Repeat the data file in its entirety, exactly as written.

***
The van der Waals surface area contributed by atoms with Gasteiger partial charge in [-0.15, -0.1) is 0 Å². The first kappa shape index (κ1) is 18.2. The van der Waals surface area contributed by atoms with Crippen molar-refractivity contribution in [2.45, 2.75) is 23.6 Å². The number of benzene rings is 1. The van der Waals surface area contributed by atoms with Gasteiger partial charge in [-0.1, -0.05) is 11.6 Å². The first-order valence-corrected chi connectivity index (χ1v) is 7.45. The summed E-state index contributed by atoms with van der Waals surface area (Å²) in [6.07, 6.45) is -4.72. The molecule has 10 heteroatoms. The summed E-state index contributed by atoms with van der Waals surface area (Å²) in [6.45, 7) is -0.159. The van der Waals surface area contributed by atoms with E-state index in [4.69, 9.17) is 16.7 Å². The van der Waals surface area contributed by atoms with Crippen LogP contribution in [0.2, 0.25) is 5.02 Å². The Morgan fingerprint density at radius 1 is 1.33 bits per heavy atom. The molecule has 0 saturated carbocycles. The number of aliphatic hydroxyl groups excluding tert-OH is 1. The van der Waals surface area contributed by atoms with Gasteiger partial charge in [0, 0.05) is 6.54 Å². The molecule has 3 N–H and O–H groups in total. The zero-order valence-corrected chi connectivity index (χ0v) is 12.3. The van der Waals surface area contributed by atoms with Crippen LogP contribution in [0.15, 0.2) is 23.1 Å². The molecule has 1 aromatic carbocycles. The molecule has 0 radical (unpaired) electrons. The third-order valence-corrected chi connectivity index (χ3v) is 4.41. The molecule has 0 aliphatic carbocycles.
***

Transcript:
The van der Waals surface area contributed by atoms with Gasteiger partial charge in [-0.15, -0.1) is 0 Å². The first kappa shape index (κ1) is 18.2. The van der Waals surface area contributed by atoms with Crippen molar-refractivity contribution in [2.45, 2.75) is 23.6 Å². The number of benzene rings is 1. The van der Waals surface area contributed by atoms with Gasteiger partial charge in [-0.1, -0.05) is 11.6 Å². The first-order valence-corrected chi connectivity index (χ1v) is 7.45. The summed E-state index contributed by atoms with van der Waals surface area (Å²) in [6.07, 6.45) is -4.72. The molecule has 10 heteroatoms. The summed E-state index contributed by atoms with van der Waals surface area (Å²) in [6.45, 7) is -0.159. The van der Waals surface area contributed by atoms with E-state index in [4.69, 9.17) is 16.7 Å². The van der Waals surface area contributed by atoms with Crippen LogP contribution in [0.2, 0.25) is 5.02 Å². The Morgan fingerprint density at radius 1 is 1.33 bits per heavy atom. The molecule has 0 saturated carbocycles. The number of aliphatic hydroxyl groups excluding tert-OH is 1. The van der Waals surface area contributed by atoms with Gasteiger partial charge in [0, 0.05) is 6.54 Å². The molecule has 3 N–H and O–H groups in total. The zero-order valence-corrected chi connectivity index (χ0v) is 12.3. The van der Waals surface area contributed by atoms with Crippen LogP contribution in [0.15, 0.2) is 23.1 Å². The molecule has 1 aromatic carbocycles. The molecule has 0 radical (unpaired) electrons. The third-order valence-corrected chi connectivity index (χ3v) is 4.41. The molecule has 0 aliphatic carbocycles.